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Towards further understanding of the co-morbidity between attention deficit hyperactivity disorder and bipolar disorder: a MRI study of brain volumes.

Psychological medicine | Jul 29, 2008

http://www.ncbi.nlm.nih.gov/pubmed/17935640

BACKGROUND: Although attention deficit hyperactivity disorder (ADHD) and bipolar disorder (BPD) co-occur frequently and represent a particularly morbid clinical form of both disorders, neuroimaging research addressing this co-morbidity is scarce. Our aim was to evaluate the morphometric magnetic resonance imaging (MRI) underpinnings of the co-morbidity of ADHD with BPD, testing the hypothesis that subjects with this co-morbidity would have neuroanatomical correlates of both disorders. METHOD: Morphometric MRI findings were compared between 31 adults with ADHD and BPD and with those of 18 with BPD, 26 with ADHD, and 23 healthy controls. The volumes (cm(3)) of our regions of interest (ROIs) were estimated as a function of ADHD status, BPD status, age, sex, and omnibus brain volume using linear regression models. RESULTS: When BPD was associated with a significantly smaller orbital prefrontal cortex and larger right thalamus, this pattern was found in co-morbid subjects with ADHD plus BPD. Likewise, when ADHD was associated with significantly less neocortical gray matter, less overall frontal lobe and superior prefrontal cortex volumes, a smaller right anterior cingulate cortex and less cerebellar gray matter, so did co-morbid ADHD plus BPD subjects. CONCLUSIONS: Our results support the hypothesis that ADHD and BPD independently contribute to volumetric alterations of selective and distinct brain structures. In the co-morbid state of ADHD plus BPD, the profile of brain volumetric abnormalities consists of structures that are altered in both disorders individually. Attention to co-morbidity is necessary to help clarify the heterogeneous neuroanatomy of both BPD and ADHD.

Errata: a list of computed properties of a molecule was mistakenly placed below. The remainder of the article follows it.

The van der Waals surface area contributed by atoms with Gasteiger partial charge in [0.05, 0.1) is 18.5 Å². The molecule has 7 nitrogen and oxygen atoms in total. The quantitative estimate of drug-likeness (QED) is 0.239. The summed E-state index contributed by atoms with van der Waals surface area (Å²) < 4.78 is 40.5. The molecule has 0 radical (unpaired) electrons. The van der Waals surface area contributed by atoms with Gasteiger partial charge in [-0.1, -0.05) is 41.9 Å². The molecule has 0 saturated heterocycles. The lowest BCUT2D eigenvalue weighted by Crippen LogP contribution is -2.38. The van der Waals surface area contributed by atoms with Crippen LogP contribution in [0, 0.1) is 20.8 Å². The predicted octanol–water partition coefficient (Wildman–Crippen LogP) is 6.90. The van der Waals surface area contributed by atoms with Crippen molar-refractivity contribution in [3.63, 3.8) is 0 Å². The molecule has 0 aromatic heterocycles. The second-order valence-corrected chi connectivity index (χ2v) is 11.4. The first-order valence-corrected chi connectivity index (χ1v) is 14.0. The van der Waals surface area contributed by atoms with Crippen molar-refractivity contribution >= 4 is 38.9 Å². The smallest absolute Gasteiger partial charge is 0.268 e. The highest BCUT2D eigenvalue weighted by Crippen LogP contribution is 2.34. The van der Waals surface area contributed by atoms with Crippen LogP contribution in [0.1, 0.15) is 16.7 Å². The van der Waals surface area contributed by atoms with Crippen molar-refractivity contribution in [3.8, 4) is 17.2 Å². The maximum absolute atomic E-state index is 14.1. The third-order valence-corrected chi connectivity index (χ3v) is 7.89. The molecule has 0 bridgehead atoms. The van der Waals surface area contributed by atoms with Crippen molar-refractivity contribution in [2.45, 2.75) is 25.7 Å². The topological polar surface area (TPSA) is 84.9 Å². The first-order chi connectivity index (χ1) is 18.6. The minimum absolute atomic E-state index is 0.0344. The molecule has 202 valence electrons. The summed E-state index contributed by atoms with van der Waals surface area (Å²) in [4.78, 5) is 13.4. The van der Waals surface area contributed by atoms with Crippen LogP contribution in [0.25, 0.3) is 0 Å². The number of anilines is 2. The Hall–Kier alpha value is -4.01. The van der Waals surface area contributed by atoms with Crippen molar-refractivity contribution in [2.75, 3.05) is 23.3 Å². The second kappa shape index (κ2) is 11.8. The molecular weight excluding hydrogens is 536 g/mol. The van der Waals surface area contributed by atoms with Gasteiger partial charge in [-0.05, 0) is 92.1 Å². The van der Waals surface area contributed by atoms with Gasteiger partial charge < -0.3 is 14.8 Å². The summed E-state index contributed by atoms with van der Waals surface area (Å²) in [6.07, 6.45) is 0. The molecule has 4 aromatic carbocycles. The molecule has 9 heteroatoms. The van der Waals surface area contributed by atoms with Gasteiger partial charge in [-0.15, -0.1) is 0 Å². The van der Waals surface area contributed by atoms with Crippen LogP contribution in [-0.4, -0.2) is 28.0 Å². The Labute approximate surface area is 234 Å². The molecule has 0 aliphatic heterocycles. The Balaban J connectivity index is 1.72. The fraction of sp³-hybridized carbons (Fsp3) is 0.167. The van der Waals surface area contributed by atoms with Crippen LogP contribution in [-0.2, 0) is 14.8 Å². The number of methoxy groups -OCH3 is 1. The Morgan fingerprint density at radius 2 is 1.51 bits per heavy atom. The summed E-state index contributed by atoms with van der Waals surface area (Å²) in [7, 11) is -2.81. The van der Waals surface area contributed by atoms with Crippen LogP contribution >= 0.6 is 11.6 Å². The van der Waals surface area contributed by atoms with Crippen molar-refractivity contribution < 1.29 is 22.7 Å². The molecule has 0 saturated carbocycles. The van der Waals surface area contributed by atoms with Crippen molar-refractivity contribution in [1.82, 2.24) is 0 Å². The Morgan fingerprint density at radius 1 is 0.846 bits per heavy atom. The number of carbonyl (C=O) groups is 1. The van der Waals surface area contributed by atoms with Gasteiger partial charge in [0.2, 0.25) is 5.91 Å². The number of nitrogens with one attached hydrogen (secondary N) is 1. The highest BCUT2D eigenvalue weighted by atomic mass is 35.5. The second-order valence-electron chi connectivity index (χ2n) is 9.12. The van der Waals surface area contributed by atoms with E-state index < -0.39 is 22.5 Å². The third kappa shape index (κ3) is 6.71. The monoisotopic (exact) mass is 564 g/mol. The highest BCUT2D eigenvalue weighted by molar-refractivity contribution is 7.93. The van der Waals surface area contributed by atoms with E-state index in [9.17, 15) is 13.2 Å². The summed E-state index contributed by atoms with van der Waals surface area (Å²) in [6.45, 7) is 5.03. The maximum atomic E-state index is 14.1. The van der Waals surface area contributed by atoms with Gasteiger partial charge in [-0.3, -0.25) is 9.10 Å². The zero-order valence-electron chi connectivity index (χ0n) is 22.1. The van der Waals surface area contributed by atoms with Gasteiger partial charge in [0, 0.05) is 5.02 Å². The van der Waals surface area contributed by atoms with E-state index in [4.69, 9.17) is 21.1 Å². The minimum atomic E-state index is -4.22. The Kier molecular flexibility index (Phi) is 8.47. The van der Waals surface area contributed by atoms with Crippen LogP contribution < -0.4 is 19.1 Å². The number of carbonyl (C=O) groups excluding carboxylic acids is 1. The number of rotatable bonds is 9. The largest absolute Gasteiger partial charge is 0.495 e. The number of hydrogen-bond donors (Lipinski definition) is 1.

Pubmed ID: 17935640 RIS Download

Mesh terms: Adult | Attention Deficit Disorder with Hyperactivity | Bipolar Disorder | Brain | Case-Control Studies | Comorbidity | Humans | Linear Models | Magnetic Resonance Imaging | Male | Middle Aged | Organ Size

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